Newspaper Page Text
THE ALASKA DAILY EMPIRE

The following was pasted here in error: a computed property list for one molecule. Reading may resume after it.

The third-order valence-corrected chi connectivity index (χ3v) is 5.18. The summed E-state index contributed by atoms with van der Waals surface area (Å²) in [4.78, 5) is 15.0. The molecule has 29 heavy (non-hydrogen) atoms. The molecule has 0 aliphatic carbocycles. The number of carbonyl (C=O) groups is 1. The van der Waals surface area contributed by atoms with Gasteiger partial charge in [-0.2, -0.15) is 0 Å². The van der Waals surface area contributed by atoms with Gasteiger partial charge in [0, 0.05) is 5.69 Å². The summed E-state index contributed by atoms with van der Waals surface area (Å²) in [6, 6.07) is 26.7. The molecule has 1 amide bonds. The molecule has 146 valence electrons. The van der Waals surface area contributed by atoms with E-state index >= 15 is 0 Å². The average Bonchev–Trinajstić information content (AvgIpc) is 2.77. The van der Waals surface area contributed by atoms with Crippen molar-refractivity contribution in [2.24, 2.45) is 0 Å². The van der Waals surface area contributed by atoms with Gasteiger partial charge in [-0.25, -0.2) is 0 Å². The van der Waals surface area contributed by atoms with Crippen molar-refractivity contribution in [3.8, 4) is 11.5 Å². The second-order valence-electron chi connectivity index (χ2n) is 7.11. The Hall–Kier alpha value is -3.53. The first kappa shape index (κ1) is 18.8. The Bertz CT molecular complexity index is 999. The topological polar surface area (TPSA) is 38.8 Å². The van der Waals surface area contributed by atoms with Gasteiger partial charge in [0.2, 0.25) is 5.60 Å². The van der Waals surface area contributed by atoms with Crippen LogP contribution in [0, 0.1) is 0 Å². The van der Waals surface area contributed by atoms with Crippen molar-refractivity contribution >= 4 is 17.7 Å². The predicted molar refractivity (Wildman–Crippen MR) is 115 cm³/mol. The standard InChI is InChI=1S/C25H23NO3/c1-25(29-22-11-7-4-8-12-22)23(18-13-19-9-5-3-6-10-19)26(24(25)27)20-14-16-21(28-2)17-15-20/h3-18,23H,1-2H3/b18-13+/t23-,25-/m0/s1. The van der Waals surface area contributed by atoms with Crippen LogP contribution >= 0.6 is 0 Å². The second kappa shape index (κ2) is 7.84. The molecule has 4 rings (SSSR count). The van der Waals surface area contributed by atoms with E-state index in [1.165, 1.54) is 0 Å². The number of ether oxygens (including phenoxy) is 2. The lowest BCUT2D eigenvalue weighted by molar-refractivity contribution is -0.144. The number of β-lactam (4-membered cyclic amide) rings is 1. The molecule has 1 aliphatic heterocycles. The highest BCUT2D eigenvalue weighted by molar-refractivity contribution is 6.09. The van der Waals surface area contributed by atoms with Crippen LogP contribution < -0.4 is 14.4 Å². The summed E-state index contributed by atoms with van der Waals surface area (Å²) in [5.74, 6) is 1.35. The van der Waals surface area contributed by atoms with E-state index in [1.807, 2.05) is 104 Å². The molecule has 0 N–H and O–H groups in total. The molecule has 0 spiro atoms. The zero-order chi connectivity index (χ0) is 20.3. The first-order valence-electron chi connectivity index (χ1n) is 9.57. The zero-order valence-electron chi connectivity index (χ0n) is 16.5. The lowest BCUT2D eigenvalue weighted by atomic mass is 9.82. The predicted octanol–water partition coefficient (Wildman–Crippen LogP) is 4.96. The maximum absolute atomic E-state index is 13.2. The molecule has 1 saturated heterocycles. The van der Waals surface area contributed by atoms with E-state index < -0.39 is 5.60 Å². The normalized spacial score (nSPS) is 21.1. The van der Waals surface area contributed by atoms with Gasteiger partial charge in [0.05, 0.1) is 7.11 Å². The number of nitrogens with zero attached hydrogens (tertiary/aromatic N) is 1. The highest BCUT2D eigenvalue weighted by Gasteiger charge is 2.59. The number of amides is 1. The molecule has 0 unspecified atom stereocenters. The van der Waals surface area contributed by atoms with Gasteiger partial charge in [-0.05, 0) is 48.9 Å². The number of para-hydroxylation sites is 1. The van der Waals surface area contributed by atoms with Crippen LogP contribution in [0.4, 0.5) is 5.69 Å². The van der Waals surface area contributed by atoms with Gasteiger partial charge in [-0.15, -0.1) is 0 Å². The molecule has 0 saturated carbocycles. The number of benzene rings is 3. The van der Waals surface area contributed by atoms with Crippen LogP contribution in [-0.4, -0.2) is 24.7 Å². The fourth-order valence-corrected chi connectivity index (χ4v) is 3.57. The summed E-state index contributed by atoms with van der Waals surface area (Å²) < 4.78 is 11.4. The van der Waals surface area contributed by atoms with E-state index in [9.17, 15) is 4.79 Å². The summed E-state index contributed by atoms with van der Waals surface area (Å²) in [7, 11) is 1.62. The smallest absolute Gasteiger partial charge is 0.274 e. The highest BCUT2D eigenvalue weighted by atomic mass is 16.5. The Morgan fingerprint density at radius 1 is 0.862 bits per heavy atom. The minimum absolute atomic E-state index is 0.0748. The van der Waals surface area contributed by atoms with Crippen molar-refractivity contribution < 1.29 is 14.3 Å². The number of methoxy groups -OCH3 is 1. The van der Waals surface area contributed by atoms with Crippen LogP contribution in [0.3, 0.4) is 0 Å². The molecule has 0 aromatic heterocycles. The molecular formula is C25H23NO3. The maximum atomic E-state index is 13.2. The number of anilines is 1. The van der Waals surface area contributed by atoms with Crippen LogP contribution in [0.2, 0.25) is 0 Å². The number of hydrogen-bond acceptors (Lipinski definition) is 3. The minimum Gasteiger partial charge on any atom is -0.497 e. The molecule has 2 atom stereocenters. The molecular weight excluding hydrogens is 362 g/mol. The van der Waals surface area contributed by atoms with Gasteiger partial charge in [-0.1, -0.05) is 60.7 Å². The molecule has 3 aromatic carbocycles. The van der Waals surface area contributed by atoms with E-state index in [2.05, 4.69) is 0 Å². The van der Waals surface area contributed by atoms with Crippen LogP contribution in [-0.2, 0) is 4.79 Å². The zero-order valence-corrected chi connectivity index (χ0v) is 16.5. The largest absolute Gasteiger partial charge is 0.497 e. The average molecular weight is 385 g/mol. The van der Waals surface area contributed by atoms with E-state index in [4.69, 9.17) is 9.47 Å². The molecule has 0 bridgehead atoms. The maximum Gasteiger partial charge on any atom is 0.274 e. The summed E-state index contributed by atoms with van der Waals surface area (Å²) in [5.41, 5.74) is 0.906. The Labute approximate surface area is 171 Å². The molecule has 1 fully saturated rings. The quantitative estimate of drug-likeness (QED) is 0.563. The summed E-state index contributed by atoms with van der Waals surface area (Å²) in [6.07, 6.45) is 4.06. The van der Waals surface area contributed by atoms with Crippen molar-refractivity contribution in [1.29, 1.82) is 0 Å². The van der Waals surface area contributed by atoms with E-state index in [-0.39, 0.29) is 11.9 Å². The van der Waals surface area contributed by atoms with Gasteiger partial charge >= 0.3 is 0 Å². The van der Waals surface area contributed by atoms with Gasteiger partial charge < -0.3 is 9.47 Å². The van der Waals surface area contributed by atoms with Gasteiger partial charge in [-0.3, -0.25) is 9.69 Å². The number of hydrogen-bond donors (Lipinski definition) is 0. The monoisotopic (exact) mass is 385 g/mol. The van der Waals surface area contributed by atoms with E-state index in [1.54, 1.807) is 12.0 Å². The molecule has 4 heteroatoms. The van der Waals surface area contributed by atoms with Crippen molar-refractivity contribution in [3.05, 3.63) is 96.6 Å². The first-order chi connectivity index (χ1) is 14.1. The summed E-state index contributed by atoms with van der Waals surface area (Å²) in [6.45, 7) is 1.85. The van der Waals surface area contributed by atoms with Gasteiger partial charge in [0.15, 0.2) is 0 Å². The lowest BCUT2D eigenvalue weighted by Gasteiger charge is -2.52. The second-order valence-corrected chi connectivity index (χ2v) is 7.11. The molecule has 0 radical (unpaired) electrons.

VOL 1 NO. 140 JUNEAU, ALASKA, SATURDAY, APRIL 19, 1913. PRICE TEN CENTS City Fathers Preparing For More Improvements According to statements made at last night's council meeting Franklin street is in bad odor -from two sourc es and In two senses. Steps were ta ken to remove the unpleasantness with which this well traveled thor oughfare is now burdened. The first complaint v.as brought to the attention ot' the council by Mayor Carter, and had to do with the unsan itary condition of some of the cabius between Front street and the city dock. City Kngineer Blakeslee said that he had examined the locality re ferred to and that the conditions were very bad in fact extremely danger ous to public health on account of the lack of sewerage. The city marshal was ordered to clean up th" piate and the city engineer was ordered to investigate and report a plan ot pro viding a sewerage system for that lo cality. The second complaint was brought to the attention of the city council by Mr. John Noland, himself a candidate for the council at the last election. John Noland. himself a candidate moral aspect of the street. He said that the undesirable element had ov erflowed the high board fence and was collecting in spots around the sa\? mill where families were compelled to live. It was decided to issue the "move on" edict before conditions be came worse. More Time On Ttaxes. Councilman Pullen introduced an or dinance which will give the treasurer more time in which to collect taxes. Under the proposed ordinance the as sessment will be made in April; the board of equalization will hold hear ings in May and taxes will become de linquent on the last Friday in July. Juneau Gets Chance. Juneau had a chance offered through the kindness of President Reck of the Commercial club to invite the great American Dunbar to the Capital City during the corn.ng summer. This organization is described by its man I ager Sarah Ghosh, who claims to have i put on the high jinks for the king of Kngiand at Delhi last year, as being the most goregeous pageant ever wit nessed on the Western contient? greater even than the Seattle Pot latch. or the Rose Carnival of Port land. Councilman Marshall set the , city government against the idea, however, and Mr. Lucas was usked to write to the management declining the : pleasure of witnessing his great show. Kelly Memorial Endorsed. The memorial of Representative Kelly asking the government to cede j to the Town of Juneau the tide lands forming the estuary of Gold Creek and all of the public domain not other wise disposed of between the town limits and tide water and the base of the mountain as far north as Lemon creek, was endorsed by the council with a few minor changes recogniz ing the work already accomplished along the same lines through the ef forts of the Commercial club in con junction with Delegate Wickersham. Routine Affairs. The petition for a street between Fifth and Sixth on the Northeast side of Kennedy street was referred. A petition signed by McCloskey Brothers and Caro & Co.. asking that the old Juneau Iron Works building be condemned as a meuance caused some discussion and the matter was re ferred to two committees?fire pro tection and police and public health. A petition for the establishment of a street grade on Farnham was re ferred to the city engineer. The city engineer was instructed to lay out a sidewalk from Seventh and Gold along Gold street to Chicken Ridge. The bond of Treasurer Behrends was approved and accepted. The plat and dedication of the Pa cific Coast addition to Juneau was ac cepted. The city marshal was instructed to J begin the spring clean-up. TWO NEW BANKS TO BE ESTABLISHED Two new bunks for Uastineau chan nel towns, one at Douglas, the other in Juneau, are to be established al most immediately according to an nouncements made today. The stock holders of the First National Bank of Juneau are back of the movement and will control the neW organizations. President T. F. Kennedy said that the idea in establishing the new fi nancial institutions was to promote the welfare of both communities. Douglas at the present time is with out a bank and the institution will certainly be a great convenience to the people of that community. Ju neau at the present time is entering a stage of development and growth that will require loans not available through the national bank system. The banks are designed to accommo date the people requiring financial as sistance in the matter of developing Juneau to its best possibilities. A site has already been secured at Douglas for the bank to be located there and when the legislature has finished with the proposed banking bill so that bankers will understand the law's requirements steps will be taken to hasten the establishment of these institutions. PASSENGERS ON SPOKANE FOR JUNEAU AND DOUGLAS SEATTLE. April 19.?The Spokane sailed for the North last night with the following passengers for Juneau and Douglas: Juneau?Thomas .Murphy and wife, Samuel .Mandich. Mark Tatom. H. R. Ward. J. H. Mantell. B. H. Roberts Nick Milo Sevick. E. C. Dugan. Henry Stuckenholt. I. Williamson. W. J Hewry, V. H. Little. J. P. Jensen. Geo R. Noble. B. L. Thane and wife, E. V Darlen and wife. J. Dullenhorfer, G R. Meyer. John Frederick, Jr., C. E Duffield, Mrs. O. Black. Miss Ger trude Burtle, C. J. Johnson, N. L. Wol lenberg. F. W. Lee. Mrs. L. M. Steven son. R. L. Mitcheel. J. Dolan. S. L Beirbrook. James Neil. For Douglas?Miss Ann Fox, W Fells, F. Terry, and Mrs. B. Trudgeon B. L. Thane and Mrs. Thane are pas sengers on the Spokane sailing froir Seattle for Juneau last night. H. L. Wollenberg, chief engineei of the Alaska-Gastineau Company, ii aboard the Spokane enroute to Ju neau. George R. Noble, who has been ii Seattle for several weeks, is return ing ton the Spokane. RICHARDSON HERE TO WORK Col. W. P. Richardson, president of the Board of Alaska Road Commis sioners, arrived on the Jefferson and will remain at Juneau until the depart ure of the Humboldt for Skagway to morrow, when he will go to Haines 1 and Skagway. He will take the Ala meda at Skagway for the Westward. While in Juneau Col. Richardson is the guest of Gov. Walter E. Clark at the Governor's House. Col. Rich ardson is in the North for the purpose of directing, in connection with other commissioners, the work of the Alas ka road commission for the summer. "The work of the road commission for this summer," said Col. Richard son today, will consist principally in repairs and maintenance of the work that already has been done by it, and in carrying on work that has been in augurated. "It is our purpose to finish the road between Juneau and Sheep creek, to do repair and maintenance work on the road between Juneau and the Bar. and to continue the work on the . Douglas island road, j "We shall also do the work neces ; sary for the maintenance of the road < from Haines up the Chilkat" The special appropriation for road I purposes in Alaska this year was $100,000 from the Alaska fund. Some of this last named amount already has been used on bridge work, winter trail staking and reconnoissance. The commission will, in addition to its road work, expend the $55,000 ap propriated for the protection of Val ' dez from the glacier floods that have been an annoyance to that city. This afternoon Col. Richardson has been in consultation with the roads and highways committees of the Sen ate and the House of Representatives ' of the Alaska Legislature. - WORKS AT WHEEL WHILE AT ANCHOR A most amusing and remarkable story Is being told on George Skeltor this trip. It seems the tug Alaska and tow of boxes on the barge Garnet - struck some heavy wind while on the i way to Funter Bay. On finding good holding ground the Alaska's hook was r thrown over but her crew was unable j to haul in the towline against the wind - and sea. George kept on steering the scow, it is said, for six hours while i j the boat lay at anchor. True or made - out of whole cloth the story is a good i one.?Wrangell Sentinel. CLARK CONGRAT ULATES STRONG Governor Clark sent the following telegram of congratulations to Major J. F. A. Strong last evening: "1 offer you my keary congrat ulations. and beg that you will inform me In due course of your wishes respecting your induction into otllce, so that I may assist in making arrangements for the prop er ceremonies attendant upon the inauguration." In giving out this telegram today. Governor Clark said: "1 am highly pleased by this ap pointment, the more so because the 1 new administration has so far contin ued the policy first declared by Mr. ' Taft of appointing to otlice in Aluska i persons who are resident in the Ter ritory and familiar with its conditions. In my own appointment the Presi dent selected a man who had visited Nome and other parts of Alaska in the same year that Major Strong came to the Territory, but who did not es tablish a residence anywhere in the Territory prior to 190!). 1 do not de fend the ex-President tor that. But. leaving the Governorship out of the question. President Taft appointed only one non-resident to any major ollice in Alaska subsequent to the pub lic announcement on June 24, 1910, of his general policy of making home appointments. So he anticipated the Democratic platform in this respect by two years. During his whole term Mr. Taft made seventeen major ap pointments in the Territory, not in cluding the governorship?ofllces in each case carrying a salary of $4,000 or over. Only two of tlies appointees were non-residents, with the exception of .ludge Cushman. who was about as near being an Alaskan as any man not actualy resident hero at the time of his appointment well could be. Prior to March 4. 1909, the appoint ment of resident Alaskans to import ant offices was almost unknown. -The Territory is to be congratu lated on Major Strong's appointment not only because it is a good one in itself, but because it is consistent with the general policy established four years ago." DICK DAWSON GOING TO WORK Richard Dawson, president, and D. H. Nutter, secretary-treasurer of the Alaska-Crow Creek Mining company, which is operating extensively at hy draulic mining in the Cook Inlet coun try. are aboard the Admiral Sampson enroute to the property to begin the season's operations. They have a crew of eighteen men accompanying them, and are looking forward to a very suc cessful season. Mrs. Nutter is acconipanyiug her husband on the ship and will spend the summer with him at the mines. Mr. Dawson, who is familiarly known as "Dick" Dawson all over Al aska has induced his brother Joshua Dawson, of Grovetown, New Hamp shire to make the journey to the land of the midnight suu, and he will prob ably put in the summer getting ac quainted with the mining game. Dick said that he heard the news of Major Strong's appointment while aboard ship and immediately sent a wireless message of congratulation. ELKS PLANNING FEATURE BALL Juneau Elkdoni is planning some thing extraordinary in the way of en tertainment. It has been decided to give a feautre ball. According to plans tentatively agreed upon the at tempt will be made to reproduce the days of '97-8. Juneau will for the nonce slip back to the days of dance halls and gamb ling. Elks Hall will be converted into a fair representation of one of the fa mous resorts of the exciting days when the great stampede to the Yu kon was at its height. Roulette wheels, 'faro layouts and other gamb ling paraphernalia will be installed and "phoney" money will be provided the guests at the rate of about one to a thousand, so that each guest can plunge his head off without coming to i serious grief. Whether the dance hall feature will be added is not yet clearly decided upon, but in the matter of ? dress the rule of appearing in "mush i ing" clothes will be insisted upon. The I old music hall favorites will be re . produced by competent voices and 1 other feautres of the old days. 1 It is planned to have the great en ? tertainment come off while the mem bers of the legislature are yet on the I ground. It is expected that the ex i act date will be announced early next > week. I Clam chowder every day at "U and I" Lunch Room. 4-14-lm. Physicians Predict Pope's Early Convalescence ROME, April 19. ? The Vatican physicians predicted today that Pope Pius had pussed the crisis, and that he will be convalescent within a few days. An improvement was noted yesterday morning, but at noon he | _ was ugain, apparently, worse than he hud been at any time. In the after noon, the physiciaus feared that he would not pass the crisis. However, he passed a fairly restful night last night, and there has been no reaction as occurred yesterday. Bryan and Clark Break Bread and Bury Hatchet WASHINGTON, April 19?Secre-. tary of State William J. Bryan and I Speaker Champ Clark this morning gave out statements this morning: they said that they hud "buried the; hatchet" and that they would co-op-1 orate for 'the purpose of carrying1; out the policies of the hdministra-; tion of President Woodrow Wilson. The understanding between Bry- i I an and Clark was reached y isterday when both of them were th) guests of a Washington city editor At a pri vate luncheon. It is under? ood that the men talked over their differenc es and each forgave the other for any thing that has been said or done. Clark has felt bitterly ttrj^ard Bry-| an since the latter prevented his nomination at the Baltimore conven tion for President last July, and has not hesitated to give expression to his bitterness on many occasions. He had always been a consistent sup porter of the Nebraskan and could not understand the motives of Bryan for deserting him and throwing the strength of the Nebraska delega tion and the Presidential nomination to Wilson at a time when he was re ceiving the votes of a majority of the convention delegates. Bryan's dele gation had been instructed for Clark. He refused to accept the explanation Bryan gave at the convention as sound, and never forgave him until yesterday. The Housfe Clears Its i Calendar; Senate Grinds j:. Nearly all of the morning session i in the Senate today was taken up in the consideration of Senator Suth erland's bill abolishing fish traps. Senator Sutherland made a masterful address on the subject of y\laska fish eries and pleaded for the ajbollshmcnt of the traps both in the interest of protecting the supply against exter-i munition and for the rift'l* Alas-1 ka's citizens to the resc T ?e of the j country. He called attemlcn of the i members who were pledgee to abol ish the traps, but the bill was killed I by a vote of five to three?Tanner j and Uoden standing by Sutherland. Rule Causes Tilt. This morning Senator Sutherland i asked the indulgence of the Senate to | point out the consistency of Senator Bruner in the matter of enforcing the rule brought into effect yesterday the first time during the session, "that a matter having been definitely passed on could not be again considered." This rule was invoked by Senator Bruner when Senator Sutherland at tempted to introduce a bill providing for an eight-hour day for placer min ers including open cut work and dredging?the Senate having prev iously passed an act after eliminating those features from the bill. The point sought to be accentuated by Sen ator Sutherland wns that the Senate has passed upon a bill coming up from the House rejecting it?the bill be ing Shoup's juvenile court bill, nev er-the-less Senator Bruner subsequent ly introduced the same measure in the Senate and it was passed. Sena tor Bruner retorted that he was per fectly familiar with the rule and that it had hen violated many times but that was no reason why it should not be enforced when attention was called to it. House Clears Calendar The House cieared the calendar this morning and adjourned until 10 a. m. Monday, April 21. There are many bills in the hands of committees at the present time and everybody is working hard to get them in shape to be reported. The committee on ju diciary this morning decided to re port adversely on the bill giving cities the right to create a bonded indebt edness. The banking bill will be re ported Monday. This measure will be a committee bill made up of the Kelly and Burns bills, with some altera tions. New Bills Introduced. Burns and Driscoll were each al lowed to introduce a new bill in the House this morning under suspension of the rules. Driscoll's measure is to create a commission to provide a Home for aged prospectors in inter ior Alaska. The Governor, Secretary and Delegate to Congress are named as the board. Burns bill makes it a crime to issue false statements of a derogatory character about a banking institution in the Territory of Alaska. THE SENATE, APRIL 19. The Senate convened at 10 a. m. ? The Senate refused to concur in the House amendments to Senate Bill No. 49, Bruner's juvenile court law and the House receded from its po sition. The bill was sent to the Gov ernor. Senate Bill No. 17, by Sutherland, abolishing fish traps, failed for third reading by a vote of 5 to 3. House Bill No. 70, by Kelly, House Bill No. 76, by Shoup, were read and referred. Committee substitute for Senate BUI No. 55 was read second time. This bill provides for a mine commission. Senate Bill No. 63, introduced yes terday afternoon by Itoden under sus pension of rules, was read second time. This bill is a code amendment relating to larceny. House Joint .Memorial No. 11 was recommended for passage. Senate Bill No. 41 was deferred un til Monday. The Senate took a recess until 2 p. m. The Senate, Afternoon Session. The Senate was called to order at two o'clock this afternoou. Senator Freeding gave notice that he would on Monday move to reconsid er the vote taken on Senate Bill No. 17. House Bills Nos. 4. 25. 30, 59, 60, and $6; Shoup's educational bill, Shoup's vital statistics bill, Ingram's deception bill, and Driscoll's bill to prevent spread of contagious disease among animals, were put on final pass age and passed. House Joint Resolutions Nos. 8, 9, and 13, by Gray and Boyle, relating to menace in Katalla harbor, and two to mail service, were adopted. House Joint Memorials Nos. 3, 4, and 6 weer put on final passage and passed. ? THE HOUSE, APRIL 19. The House convened at 10 a. m. House Bill No. 89, by Driscoll, pro viding for a commission to establish a home for aged prospectors in inter ior Alaska, was introduced under sus pension of the rules yesterday after noon, passed to second reading. House Bill No. 90, by Burns, making it a crime to issue a false statement of a derogatory character against a banking institution, was introduced un der suspension of the rules. House Joint Memorial No. 20, by Kennedy, was read the second time. House Joint Memorial No. 7, by GafT ney, asking that the offices of Secre tary of State and Attorney General be created, was put on final passage and passed. The House adjourned until Monday 10 a. m., April 21. SUFFRAGETTES USE DYNAMITE PLYMOUTH, Eng., April 19. ? Suf fragettes attempted to blow up the famous Smeaton Tower, which Is a survival of the 16th century, this morning. A dynamite bomb was used. The attempt failed. Wilson Will Go Through With California To End WASHINGTON, April 19. ? Presi-J dent Woodrow Wilson today asked the California legislature to rush the I anti-alien bills through, that there might he an early test as to wheth er or not they violate any of the treaty obligations of the United States. He stated to the Californians that he is u firm believer in the rights of the sep arate States. Secretary of State William J. Bry an has asked the American ambassa dor to ascertain whether or not the mass meetings that are being held at ; Tokyo truly represent the feeling of I the rank and tile of the Japanese. SACRAMENTO, Calif., April 19. ? Gov. Hiram Johnson received a tele-; gram from Secretary of State Will- j iain J. Bryan this afternoon request-1 ing-that the words "ineligible to citi-j zonship" be stricken from the nnti alien bill. The words are not neces sary to make the bill effective. The words in no way add to the force of the bill which now provides that no alien or person "ineligible to citizenship" shall own land. It could not accomplish any purpose except to excite the animosity of the Japa nese. WASHINGTON, April 19. ? Presi dent Woodrow Wilson and Secretary of State William J. Bryan are keep ing in close touch with the Japanese California situation. They are in com munication with the State officials and members of the legislature of Cali fornia and the diplomatic representa tives keep them in touch with the Tokyo government and advised as to the situation as it affects the Japa nese populace. GLOOM PERVADES ! MEXICO CITY MEXICO CITY, April 19.?Undis guised pessimism prevails in the Mexi can capital over the future of the Hu erta government. It is generally felt that it cannot last long. The failure; of the United States to recognize the government and the lack of sympathy | which seems to prevail at Washing-! ton is blamed by the officials for the failure of Huerta to get cash with which to put an army in the field of | sufficient proportions to quell the var ious insurrections. EL I'ASO, Tex., April 19.?J. S. I Douglas and S. \V. Applewhite, presi dent and secretary of the Cananea Consolidated Copper Company have! been captured by insurgents and held for a ransome of $500,000. WASHINGTON, April 19. ? There has been no communication exchanged between Mexico City and Washington concerning the recognition of the Hu erta government, though the adminis tration is treating the Huerta govern ment as the de facto government. It is not considering the question of rec ognizing the government at ail. NEW FERRY BOAT SAILS E0R NORTH SEATTLE, April 19.?The new gas oline ferry boat, Amy, built to oper ate between Juneau. Douglas, Tread well and Sheep Creek, left here at seven o'clock last night under com mand of Captain Waldo States. The boat is traveling under her own pow er but is not towing barges as had! been planned. It is expected that the! Amy will reach Juneau April 22. LOOKING INTO DR. FRIEDMANN WASHINGTON, April 19. ? The United States Treasury Department yesterday began an investigation into the right of Dr. Friedmann to practice medicine in the United States. RUMORED ALLIES ARE FIGHTING LONDON, April 19.?A dispatch re ceived yesterday from Saloniki says the allies have disagreed about the peace terms of the war, and that a Bulgarian army is now marching against Monastir, held by the Ser vians. BOOKS AND PICTURES WORTH $28,000,000 NEW YORK, April 19.?The art col lection of the late J. Pierpont Morgan here and abroad and his library are being insured for $28,000,000. The li brary nlone is being insured for $4, 000,000. MISSING MAN SHOWS UP LONDON, April 19?A telegram was received today purporting to be from J. W. Martin, the missing Memphis, Tenn., coton dealer. He says he la well. The telegram was dated at Ve vey, Switzerland. \ AMBASSADOR IS COMING LONDON. April 19. ? British Em bassador Spring-Rice sailed for the United States this morning. Me will succeed Ambassador Rryce, who has been the dean of the diplomatic rep resentatives at Washington. TARIFF BILL UP WEDNESDAY WASHINGTON. April lib? Chair man Underwood ,of the ways and means committee, reporting progress on the tariff bill to the House of Rep resentatives, today said that the bill will be reported Wednesday by the ways and means committee, and that the rules committee will then, or shortly afterward, provide a rule fix ing the time of debate upon it. SLIDES DAMAGE PANAMA CANAL PANAMA. April 11). Another slide in the Cast bank of the Culebra cut I has resulted in heaving up the bot tom of the canal and destroying four I construction tracks. The constant tendency of the banks of the Culebra I cut to slide is causing the engineers much anxiety. AVIATOR MEETS DEATH CHICAGO, April 19?Otto W. Brod ie, head of a school of aviation, fell 40 feet and was killed this morning. I YUKON LABORERS FOR YUKON LABOR If there is anyone in Yukon Terri tory deserving the first opportunity to labor it is a man who lives in Yukon. The principle applies to the man be hind the pick and the who who seeks government office. It ap plies to the man who toils with his bunds and the man who toils with his brain. Men who remain here, spend their earnings here, and put in the best of their lives here could contri bute no more liberally toward the up building of this region. The govern ment should be the first to recognize this. Yukon for the Yukoners means pro i tection to those who make the Yu kon. Canada, as a whole, should be pleased to assist Yukon in this pol icy. because when Yukon prospers the ? Dominion gets her share. Production of wealth in this territory means in creased gold shipments to Canada. The increased flow of that most cov eted of all comodities into the marts of Canada in exchange for the neces sities which this territory does not manufacture and which must be se cured elsewhere, should awaken Can ada to the appreciation of Yukon as an asset. The matter of protecting Yukoners against alien or non-Yukon labor is to come before the council this ses sion. This is one of the most time ly movements that could be made for the welfare of the country. It is to be hoped the proposed inquiry will be carried through, and in no half-heart ed manner.?Dawson News. NOBLE'S HOUSE ON FIRE George Noble's residence in the Da vis cottage, adjoining District Attor ney Rustgard's home, caught Are at 3:30 this afternon and is partly de stroyed. The fire department re , Bponded as quickly as possible and is i still fighting to preserve what re ? mains. A defective flue Is the cause of the Are.